Yesterday the House of Commons unexpectedly upheld freedom of speech by voting to accept the amendments made by the House of Lords to the Racial and Religious Hatred Bill. Very good news. We will continue to be able legally to be rude about religions, as long as we are not threatening (in which case there is plenty existing law, anyway). And three boos for my MP Margaret Moron, who has a 100% record of voting for oppression.
Of course, while it is good to see our elected representatives voting for freedom, it must be remembered that the Commons previously approved the bill in all its horrible glory, and only after the rejection by the unelected house of Lords did it agree to gut it. What conclusions can we draw from that?
Well, one is that the Commons' view when there is time for both a public and an internal debate is not the same as its view in normal circumstances. This is because legislative productivity is too high: laws are being passed without getting adequate consideration.
Why did the Lords get it right when the Commons initially got it wrong? Possibly, the Lords, while unrepresentative of the population just happens to be more representative of me. That doesn't lead anywhere useful. Alternatively, I have often thought that the Lords show a greater sense of responsibility, brought on by the knowledge that their powers are illegitimate. An MP says to himself "I have gone through a long struggle of politicking and elections to obtain the power to vote on these matters - I shall now vote according to whatever suits my purpose at this moment". A Lord says "I have undeservedly been given power to change the law of my country - I must take care not to use that power in a harmful way". This explanation seems weaker now that most voting Lords are appointed ex-MPs - it seems unlikely that they would suddenly aquire an unfamiliar humility along with their silly robes.
I cannot justify the existence of the House of Lords, and I have in the past argued for unicameralism, but there is a pressing need to reduce legislative productivity, and the brake that is the Lords, eccentric as it is, cannot be discarded at this stage.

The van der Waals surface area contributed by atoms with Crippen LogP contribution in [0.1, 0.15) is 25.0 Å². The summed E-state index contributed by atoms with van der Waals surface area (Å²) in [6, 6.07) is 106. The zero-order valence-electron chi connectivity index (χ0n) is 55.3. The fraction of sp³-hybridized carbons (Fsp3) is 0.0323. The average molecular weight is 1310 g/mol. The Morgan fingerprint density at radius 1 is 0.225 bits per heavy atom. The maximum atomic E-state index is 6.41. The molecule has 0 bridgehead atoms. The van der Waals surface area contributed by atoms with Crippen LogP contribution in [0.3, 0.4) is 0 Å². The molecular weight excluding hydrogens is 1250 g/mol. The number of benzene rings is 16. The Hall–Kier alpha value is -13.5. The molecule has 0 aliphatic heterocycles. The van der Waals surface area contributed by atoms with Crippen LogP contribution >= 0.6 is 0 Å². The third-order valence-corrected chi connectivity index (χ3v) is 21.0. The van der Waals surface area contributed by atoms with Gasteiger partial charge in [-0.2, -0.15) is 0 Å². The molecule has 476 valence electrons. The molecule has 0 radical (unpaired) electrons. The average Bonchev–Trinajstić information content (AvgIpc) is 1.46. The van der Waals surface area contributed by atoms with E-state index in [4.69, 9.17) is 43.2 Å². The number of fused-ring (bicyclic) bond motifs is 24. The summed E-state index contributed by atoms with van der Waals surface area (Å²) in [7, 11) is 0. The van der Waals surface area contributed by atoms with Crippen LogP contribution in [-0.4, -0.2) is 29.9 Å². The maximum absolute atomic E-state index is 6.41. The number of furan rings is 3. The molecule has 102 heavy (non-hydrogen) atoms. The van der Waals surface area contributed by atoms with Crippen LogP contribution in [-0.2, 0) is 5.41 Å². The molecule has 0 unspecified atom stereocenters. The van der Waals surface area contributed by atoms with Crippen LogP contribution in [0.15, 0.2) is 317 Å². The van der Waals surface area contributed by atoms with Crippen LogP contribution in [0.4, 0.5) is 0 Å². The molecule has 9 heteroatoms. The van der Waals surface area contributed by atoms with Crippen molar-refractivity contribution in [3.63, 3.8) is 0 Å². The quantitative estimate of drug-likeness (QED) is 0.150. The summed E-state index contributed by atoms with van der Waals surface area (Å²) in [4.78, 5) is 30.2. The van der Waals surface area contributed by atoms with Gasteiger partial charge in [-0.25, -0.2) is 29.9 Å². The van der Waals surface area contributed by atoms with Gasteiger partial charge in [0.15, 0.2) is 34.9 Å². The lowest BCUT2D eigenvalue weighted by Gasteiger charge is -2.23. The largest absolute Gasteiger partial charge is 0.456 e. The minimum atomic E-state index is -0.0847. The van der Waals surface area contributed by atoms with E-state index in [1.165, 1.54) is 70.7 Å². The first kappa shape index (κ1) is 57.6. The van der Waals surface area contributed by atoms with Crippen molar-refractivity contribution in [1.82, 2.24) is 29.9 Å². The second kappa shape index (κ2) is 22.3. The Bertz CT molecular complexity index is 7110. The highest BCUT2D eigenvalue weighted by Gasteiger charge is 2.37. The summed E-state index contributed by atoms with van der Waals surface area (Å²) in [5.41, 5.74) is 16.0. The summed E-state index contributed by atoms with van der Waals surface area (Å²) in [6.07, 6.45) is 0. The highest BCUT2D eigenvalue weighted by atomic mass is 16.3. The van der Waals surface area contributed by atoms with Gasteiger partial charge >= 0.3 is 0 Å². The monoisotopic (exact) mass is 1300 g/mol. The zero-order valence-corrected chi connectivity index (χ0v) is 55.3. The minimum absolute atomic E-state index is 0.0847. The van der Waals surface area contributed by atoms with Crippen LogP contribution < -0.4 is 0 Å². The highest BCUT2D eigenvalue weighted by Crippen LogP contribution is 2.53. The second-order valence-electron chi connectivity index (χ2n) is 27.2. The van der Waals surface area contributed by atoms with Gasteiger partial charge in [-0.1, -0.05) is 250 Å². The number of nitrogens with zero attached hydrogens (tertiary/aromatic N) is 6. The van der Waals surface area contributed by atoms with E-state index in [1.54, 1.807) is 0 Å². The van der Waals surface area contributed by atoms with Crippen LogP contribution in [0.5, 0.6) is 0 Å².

A claim by Charles Clarke was that the defeat was "a purely political act". A bizarre statement for a politician to make, but I suppose he meant that those opposing the bill were not really opposed to it, they just wanted to see the government defeated on something. (Of course it is unheard of for a Labour MP to vote for a bill he does not really support, just because he wants the government to win a vote). That may be true of some Tories, but I am sure that those who voted against their own party were sincere in their opposition.
A prominent feature of the debate was its dishonesty. The original text of the bill said things like "an offense is committed if someone says things that stir up racial or religious hatred". In response to criticism, the government proposed amendments along the lines: "you may express criticism of religion (provided you don't stir up hatred)". Such amendments obviously have no effect whatever on the meaning of the bill: see here
I am impressed by the Hansard web site. Full text of yesterday's debate and votes is available this morning for examination. Obviously, this is how it should be, but it is slightly surprising nonetheless.